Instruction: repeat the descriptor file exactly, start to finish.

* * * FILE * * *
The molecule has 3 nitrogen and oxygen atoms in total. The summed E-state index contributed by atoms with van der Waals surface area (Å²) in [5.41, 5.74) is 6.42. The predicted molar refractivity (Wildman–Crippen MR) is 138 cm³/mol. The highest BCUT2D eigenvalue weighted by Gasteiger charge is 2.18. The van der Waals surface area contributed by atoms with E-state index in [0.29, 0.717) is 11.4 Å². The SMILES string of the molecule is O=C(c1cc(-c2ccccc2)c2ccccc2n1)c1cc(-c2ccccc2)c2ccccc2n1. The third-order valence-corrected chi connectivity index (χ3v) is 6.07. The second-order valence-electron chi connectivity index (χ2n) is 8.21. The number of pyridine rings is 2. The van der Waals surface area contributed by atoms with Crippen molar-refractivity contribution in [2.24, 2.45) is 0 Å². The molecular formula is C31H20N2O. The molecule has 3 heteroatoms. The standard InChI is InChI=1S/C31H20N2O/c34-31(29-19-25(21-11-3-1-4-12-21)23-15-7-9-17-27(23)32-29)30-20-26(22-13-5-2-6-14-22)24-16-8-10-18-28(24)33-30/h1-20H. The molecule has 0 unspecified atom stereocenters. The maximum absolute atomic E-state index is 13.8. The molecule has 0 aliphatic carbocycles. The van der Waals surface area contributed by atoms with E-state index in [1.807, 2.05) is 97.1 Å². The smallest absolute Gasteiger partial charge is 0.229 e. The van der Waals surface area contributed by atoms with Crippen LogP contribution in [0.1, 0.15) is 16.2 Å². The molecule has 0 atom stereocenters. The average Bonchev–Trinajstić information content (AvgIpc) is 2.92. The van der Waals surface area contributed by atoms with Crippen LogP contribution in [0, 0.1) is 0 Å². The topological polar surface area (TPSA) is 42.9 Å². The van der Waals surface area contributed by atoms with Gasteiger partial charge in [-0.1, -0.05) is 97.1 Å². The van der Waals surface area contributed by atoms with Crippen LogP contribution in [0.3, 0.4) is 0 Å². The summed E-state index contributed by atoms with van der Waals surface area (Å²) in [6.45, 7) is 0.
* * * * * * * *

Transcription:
The molecule has 3 nitrogen and oxygen atoms in total. The summed E-state index contributed by atoms with van der Waals surface area (Å²) in [5.41, 5.74) is 6.42. The predicted molar refractivity (Wildman–Crippen MR) is 138 cm³/mol. The highest BCUT2D eigenvalue weighted by Gasteiger charge is 2.18. The van der Waals surface area contributed by atoms with E-state index in [0.29, 0.717) is 11.4 Å². The SMILES string of the molecule is O=C(c1cc(-c2ccccc2)c2ccccc2n1)c1cc(-c2ccccc2)c2ccccc2n1. The third-order valence-corrected chi connectivity index (χ3v) is 6.07. The second-order valence-electron chi connectivity index (χ2n) is 8.21. The number of pyridine rings is 2. The van der Waals surface area contributed by atoms with Crippen molar-refractivity contribution in [2.24, 2.45) is 0 Å². The molecular formula is C31H20N2O. The molecule has 3 heteroatoms. The standard InChI is InChI=1S/C31H20N2O/c34-31(29-19-25(21-11-3-1-4-12-21)23-15-7-9-17-27(23)32-29)30-20-26(22-13-5-2-6-14-22)24-16-8-10-18-28(24)33-30/h1-20H. The molecule has 0 unspecified atom stereocenters. The maximum absolute atomic E-state index is 13.8. The molecule has 0 aliphatic carbocycles. The van der Waals surface area contributed by atoms with E-state index in [1.807, 2.05) is 97.1 Å². The smallest absolute Gasteiger partial charge is 0.229 e. The van der Waals surface area contributed by atoms with Crippen LogP contribution in [0.1, 0.15) is 16.2 Å². The molecule has 0 atom stereocenters. The average Bonchev–Trinajstić information content (AvgIpc) is 2.92. The van der Waals surface area contributed by atoms with Crippen LogP contribution in [0, 0.1) is 0 Å². The topological polar surface area (TPSA) is 42.9 Å². The van der Waals surface area contributed by atoms with Gasteiger partial charge in [-0.1, -0.05) is 97.1 Å². The van der Waals surface area contributed by atoms with Crippen LogP contribution in [0.3, 0.4) is 0 Å². The summed E-state index contributed by atoms with van der Waals surface area (Å²) in [6.45, 7) is 0.